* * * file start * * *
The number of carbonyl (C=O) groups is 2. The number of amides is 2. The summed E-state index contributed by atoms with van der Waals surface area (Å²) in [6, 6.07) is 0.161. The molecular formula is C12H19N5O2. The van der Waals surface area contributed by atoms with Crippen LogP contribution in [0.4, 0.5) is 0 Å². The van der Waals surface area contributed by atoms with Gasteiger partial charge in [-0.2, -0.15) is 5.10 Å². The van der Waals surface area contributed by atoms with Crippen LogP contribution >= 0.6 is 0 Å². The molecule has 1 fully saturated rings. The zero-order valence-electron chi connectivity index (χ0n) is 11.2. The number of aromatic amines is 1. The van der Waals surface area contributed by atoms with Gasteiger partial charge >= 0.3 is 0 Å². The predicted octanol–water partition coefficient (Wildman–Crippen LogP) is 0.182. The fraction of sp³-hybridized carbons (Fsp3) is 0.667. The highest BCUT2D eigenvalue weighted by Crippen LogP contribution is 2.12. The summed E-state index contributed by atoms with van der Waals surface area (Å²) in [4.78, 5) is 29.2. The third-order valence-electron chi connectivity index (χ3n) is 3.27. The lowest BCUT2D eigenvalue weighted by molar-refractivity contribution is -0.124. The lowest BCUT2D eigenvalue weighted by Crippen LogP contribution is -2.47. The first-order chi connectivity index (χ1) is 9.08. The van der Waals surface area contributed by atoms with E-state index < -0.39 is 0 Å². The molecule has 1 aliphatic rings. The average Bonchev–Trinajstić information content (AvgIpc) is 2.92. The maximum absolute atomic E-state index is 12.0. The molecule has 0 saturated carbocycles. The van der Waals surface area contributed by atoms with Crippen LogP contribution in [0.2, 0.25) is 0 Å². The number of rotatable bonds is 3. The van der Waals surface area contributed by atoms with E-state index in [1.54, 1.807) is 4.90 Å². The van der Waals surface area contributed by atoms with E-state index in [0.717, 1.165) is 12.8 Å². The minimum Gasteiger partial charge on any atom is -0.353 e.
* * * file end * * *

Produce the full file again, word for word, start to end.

The number of carbonyl (C=O) groups is 2. The number of amides is 2. The summed E-state index contributed by atoms with van der Waals surface area (Å²) in [6, 6.07) is 0.161. The molecular formula is C12H19N5O2. The van der Waals surface area contributed by atoms with Crippen LogP contribution in [0.4, 0.5) is 0 Å². The van der Waals surface area contributed by atoms with Gasteiger partial charge in [-0.2, -0.15) is 5.10 Å². The van der Waals surface area contributed by atoms with Crippen LogP contribution >= 0.6 is 0 Å². The molecule has 1 fully saturated rings. The zero-order valence-electron chi connectivity index (χ0n) is 11.2. The number of aromatic amines is 1. The van der Waals surface area contributed by atoms with Gasteiger partial charge >= 0.3 is 0 Å². The predicted octanol–water partition coefficient (Wildman–Crippen LogP) is 0.182. The fraction of sp³-hybridized carbons (Fsp3) is 0.667. The highest BCUT2D eigenvalue weighted by Crippen LogP contribution is 2.12. The summed E-state index contributed by atoms with van der Waals surface area (Å²) in [4.78, 5) is 29.2. The third-order valence-electron chi connectivity index (χ3n) is 3.27. The lowest BCUT2D eigenvalue weighted by molar-refractivity contribution is -0.124. The lowest BCUT2D eigenvalue weighted by Crippen LogP contribution is -2.47. The first-order chi connectivity index (χ1) is 9.08. The van der Waals surface area contributed by atoms with E-state index < -0.39 is 0 Å². The molecule has 1 aliphatic rings. The average Bonchev–Trinajstić information content (AvgIpc) is 2.92. The maximum absolute atomic E-state index is 12.0. The molecule has 0 saturated carbocycles. The van der Waals surface area contributed by atoms with Crippen LogP contribution in [0.2, 0.25) is 0 Å². The number of rotatable bonds is 3. The van der Waals surface area contributed by atoms with E-state index in [1.54, 1.807) is 4.90 Å². The van der Waals surface area contributed by atoms with E-state index in [0.717, 1.165) is 12.8 Å². The minimum Gasteiger partial charge on any atom is -0.353 e.